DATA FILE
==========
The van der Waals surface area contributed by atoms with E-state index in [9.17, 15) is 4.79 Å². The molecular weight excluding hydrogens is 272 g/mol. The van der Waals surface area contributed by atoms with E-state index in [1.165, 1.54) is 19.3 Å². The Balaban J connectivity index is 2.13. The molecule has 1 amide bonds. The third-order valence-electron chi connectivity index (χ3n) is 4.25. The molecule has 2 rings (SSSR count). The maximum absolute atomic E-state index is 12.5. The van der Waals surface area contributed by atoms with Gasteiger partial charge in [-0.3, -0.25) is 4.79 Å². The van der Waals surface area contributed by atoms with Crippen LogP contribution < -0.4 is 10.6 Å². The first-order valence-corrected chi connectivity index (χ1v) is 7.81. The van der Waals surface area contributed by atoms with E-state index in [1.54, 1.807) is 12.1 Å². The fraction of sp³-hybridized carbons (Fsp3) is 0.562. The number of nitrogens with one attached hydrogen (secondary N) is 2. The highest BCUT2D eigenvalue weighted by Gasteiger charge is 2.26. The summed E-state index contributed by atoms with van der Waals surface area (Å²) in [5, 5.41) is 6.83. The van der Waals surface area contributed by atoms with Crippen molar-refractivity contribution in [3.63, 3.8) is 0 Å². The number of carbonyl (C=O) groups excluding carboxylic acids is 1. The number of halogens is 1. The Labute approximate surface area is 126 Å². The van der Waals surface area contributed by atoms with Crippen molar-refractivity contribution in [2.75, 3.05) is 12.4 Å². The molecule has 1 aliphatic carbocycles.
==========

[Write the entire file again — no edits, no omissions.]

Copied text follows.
The van der Waals surface area contributed by atoms with E-state index in [9.17, 15) is 4.79 Å². The molecular weight excluding hydrogens is 272 g/mol. The van der Waals surface area contributed by atoms with E-state index in [1.165, 1.54) is 19.3 Å². The Balaban J connectivity index is 2.13. The molecule has 1 amide bonds. The third-order valence-electron chi connectivity index (χ3n) is 4.25. The molecule has 2 rings (SSSR count). The maximum absolute atomic E-state index is 12.5. The van der Waals surface area contributed by atoms with Gasteiger partial charge in [-0.3, -0.25) is 4.79 Å². The van der Waals surface area contributed by atoms with Crippen LogP contribution < -0.4 is 10.6 Å². The first-order valence-corrected chi connectivity index (χ1v) is 7.81. The van der Waals surface area contributed by atoms with E-state index in [1.54, 1.807) is 12.1 Å². The fraction of sp³-hybridized carbons (Fsp3) is 0.562. The number of nitrogens with one attached hydrogen (secondary N) is 2. The highest BCUT2D eigenvalue weighted by Gasteiger charge is 2.26. The summed E-state index contributed by atoms with van der Waals surface area (Å²) in [5, 5.41) is 6.83. The van der Waals surface area contributed by atoms with Crippen molar-refractivity contribution in [3.63, 3.8) is 0 Å². The number of carbonyl (C=O) groups excluding carboxylic acids is 1. The number of halogens is 1. The Labute approximate surface area is 126 Å². The van der Waals surface area contributed by atoms with Crippen molar-refractivity contribution in [2.75, 3.05) is 12.4 Å². The molecule has 1 aliphatic carbocycles.